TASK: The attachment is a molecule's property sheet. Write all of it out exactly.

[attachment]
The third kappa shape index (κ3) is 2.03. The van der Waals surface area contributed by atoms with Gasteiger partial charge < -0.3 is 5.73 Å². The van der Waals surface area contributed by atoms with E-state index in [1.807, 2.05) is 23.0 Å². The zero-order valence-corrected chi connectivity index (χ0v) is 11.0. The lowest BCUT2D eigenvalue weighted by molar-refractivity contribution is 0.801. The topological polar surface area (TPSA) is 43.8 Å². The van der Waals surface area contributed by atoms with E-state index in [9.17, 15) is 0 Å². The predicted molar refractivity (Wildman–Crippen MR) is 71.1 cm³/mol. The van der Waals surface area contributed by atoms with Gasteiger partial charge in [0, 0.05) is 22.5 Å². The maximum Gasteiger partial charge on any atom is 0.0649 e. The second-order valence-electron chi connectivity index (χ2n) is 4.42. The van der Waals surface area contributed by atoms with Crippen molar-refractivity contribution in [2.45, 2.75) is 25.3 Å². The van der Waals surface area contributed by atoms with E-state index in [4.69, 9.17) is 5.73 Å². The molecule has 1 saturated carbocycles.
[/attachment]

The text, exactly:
The third kappa shape index (κ3) is 2.03. The van der Waals surface area contributed by atoms with Gasteiger partial charge < -0.3 is 5.73 Å². The van der Waals surface area contributed by atoms with E-state index in [1.807, 2.05) is 23.0 Å². The zero-order valence-corrected chi connectivity index (χ0v) is 11.0. The lowest BCUT2D eigenvalue weighted by molar-refractivity contribution is 0.801. The topological polar surface area (TPSA) is 43.8 Å². The van der Waals surface area contributed by atoms with E-state index in [9.17, 15) is 0 Å². The predicted molar refractivity (Wildman–Crippen MR) is 71.1 cm³/mol. The van der Waals surface area contributed by atoms with Gasteiger partial charge in [0, 0.05) is 22.5 Å². The maximum Gasteiger partial charge on any atom is 0.0649 e. The second-order valence-electron chi connectivity index (χ2n) is 4.42. The van der Waals surface area contributed by atoms with Crippen molar-refractivity contribution in [2.45, 2.75) is 25.3 Å². The van der Waals surface area contributed by atoms with E-state index in [4.69, 9.17) is 5.73 Å². The molecule has 1 saturated carbocycles.